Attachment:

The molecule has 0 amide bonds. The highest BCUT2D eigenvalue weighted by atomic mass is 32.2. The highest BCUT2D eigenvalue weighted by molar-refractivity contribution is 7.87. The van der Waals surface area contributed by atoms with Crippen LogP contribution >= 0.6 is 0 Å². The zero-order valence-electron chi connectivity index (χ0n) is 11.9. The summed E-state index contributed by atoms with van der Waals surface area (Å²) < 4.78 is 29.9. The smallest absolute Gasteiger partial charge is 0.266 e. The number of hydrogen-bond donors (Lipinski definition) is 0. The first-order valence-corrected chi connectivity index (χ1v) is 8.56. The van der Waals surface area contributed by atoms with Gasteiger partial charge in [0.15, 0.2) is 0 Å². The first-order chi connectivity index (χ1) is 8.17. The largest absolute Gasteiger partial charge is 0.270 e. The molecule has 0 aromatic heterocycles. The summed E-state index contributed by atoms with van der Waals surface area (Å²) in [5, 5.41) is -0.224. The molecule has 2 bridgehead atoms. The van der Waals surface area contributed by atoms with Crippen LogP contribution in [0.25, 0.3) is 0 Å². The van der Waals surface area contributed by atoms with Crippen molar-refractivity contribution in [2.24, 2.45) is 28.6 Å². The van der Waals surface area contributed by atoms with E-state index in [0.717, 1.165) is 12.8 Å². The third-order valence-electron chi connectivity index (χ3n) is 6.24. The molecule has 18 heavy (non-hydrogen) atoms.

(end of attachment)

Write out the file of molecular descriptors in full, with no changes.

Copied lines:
The molecule has 0 amide bonds. The highest BCUT2D eigenvalue weighted by atomic mass is 32.2. The highest BCUT2D eigenvalue weighted by molar-refractivity contribution is 7.87. The van der Waals surface area contributed by atoms with Crippen LogP contribution >= 0.6 is 0 Å². The zero-order valence-electron chi connectivity index (χ0n) is 11.9. The summed E-state index contributed by atoms with van der Waals surface area (Å²) < 4.78 is 29.9. The smallest absolute Gasteiger partial charge is 0.266 e. The number of hydrogen-bond donors (Lipinski definition) is 0. The first-order valence-corrected chi connectivity index (χ1v) is 8.56. The van der Waals surface area contributed by atoms with Gasteiger partial charge in [0.15, 0.2) is 0 Å². The first-order chi connectivity index (χ1) is 8.17. The largest absolute Gasteiger partial charge is 0.270 e. The molecule has 0 aromatic heterocycles. The summed E-state index contributed by atoms with van der Waals surface area (Å²) in [5, 5.41) is -0.224. The molecule has 2 bridgehead atoms. The van der Waals surface area contributed by atoms with Crippen LogP contribution in [0.25, 0.3) is 0 Å². The van der Waals surface area contributed by atoms with Crippen molar-refractivity contribution in [2.24, 2.45) is 28.6 Å². The van der Waals surface area contributed by atoms with E-state index in [0.717, 1.165) is 12.8 Å². The third-order valence-electron chi connectivity index (χ3n) is 6.24. The molecule has 18 heavy (non-hydrogen) atoms.